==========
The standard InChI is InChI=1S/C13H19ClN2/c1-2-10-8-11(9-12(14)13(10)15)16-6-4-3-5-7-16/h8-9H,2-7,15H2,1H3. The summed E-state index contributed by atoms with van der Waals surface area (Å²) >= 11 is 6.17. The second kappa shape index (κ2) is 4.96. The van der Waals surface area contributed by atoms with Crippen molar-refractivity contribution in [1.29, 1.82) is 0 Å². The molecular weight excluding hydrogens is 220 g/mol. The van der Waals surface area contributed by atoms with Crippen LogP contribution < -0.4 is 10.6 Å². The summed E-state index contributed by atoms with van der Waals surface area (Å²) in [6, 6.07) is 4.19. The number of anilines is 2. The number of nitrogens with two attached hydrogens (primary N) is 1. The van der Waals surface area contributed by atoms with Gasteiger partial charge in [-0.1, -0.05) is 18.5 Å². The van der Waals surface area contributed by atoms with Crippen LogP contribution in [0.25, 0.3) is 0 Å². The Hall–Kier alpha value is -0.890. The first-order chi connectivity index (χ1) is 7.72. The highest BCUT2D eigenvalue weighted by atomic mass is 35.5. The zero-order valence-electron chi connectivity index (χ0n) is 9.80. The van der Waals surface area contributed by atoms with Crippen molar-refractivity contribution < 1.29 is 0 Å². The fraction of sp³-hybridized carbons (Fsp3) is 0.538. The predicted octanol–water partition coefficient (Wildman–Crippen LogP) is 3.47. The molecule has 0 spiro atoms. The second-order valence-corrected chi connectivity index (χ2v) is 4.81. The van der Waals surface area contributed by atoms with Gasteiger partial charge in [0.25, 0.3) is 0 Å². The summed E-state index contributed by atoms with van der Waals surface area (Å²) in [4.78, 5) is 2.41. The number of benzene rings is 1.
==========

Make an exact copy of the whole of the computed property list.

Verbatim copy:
The standard InChI is InChI=1S/C13H19ClN2/c1-2-10-8-11(9-12(14)13(10)15)16-6-4-3-5-7-16/h8-9H,2-7,15H2,1H3. The summed E-state index contributed by atoms with van der Waals surface area (Å²) >= 11 is 6.17. The second kappa shape index (κ2) is 4.96. The van der Waals surface area contributed by atoms with Crippen molar-refractivity contribution in [1.29, 1.82) is 0 Å². The molecular weight excluding hydrogens is 220 g/mol. The van der Waals surface area contributed by atoms with Crippen LogP contribution < -0.4 is 10.6 Å². The summed E-state index contributed by atoms with van der Waals surface area (Å²) in [6, 6.07) is 4.19. The number of anilines is 2. The number of nitrogens with two attached hydrogens (primary N) is 1. The van der Waals surface area contributed by atoms with Gasteiger partial charge in [-0.1, -0.05) is 18.5 Å². The van der Waals surface area contributed by atoms with Crippen LogP contribution in [0.25, 0.3) is 0 Å². The Hall–Kier alpha value is -0.890. The first-order chi connectivity index (χ1) is 7.72. The highest BCUT2D eigenvalue weighted by atomic mass is 35.5. The zero-order valence-electron chi connectivity index (χ0n) is 9.80. The van der Waals surface area contributed by atoms with Crippen molar-refractivity contribution < 1.29 is 0 Å². The fraction of sp³-hybridized carbons (Fsp3) is 0.538. The predicted octanol–water partition coefficient (Wildman–Crippen LogP) is 3.47. The molecule has 0 spiro atoms. The second-order valence-corrected chi connectivity index (χ2v) is 4.81. The van der Waals surface area contributed by atoms with Gasteiger partial charge in [0.25, 0.3) is 0 Å². The summed E-state index contributed by atoms with van der Waals surface area (Å²) in [4.78, 5) is 2.41. The number of benzene rings is 1.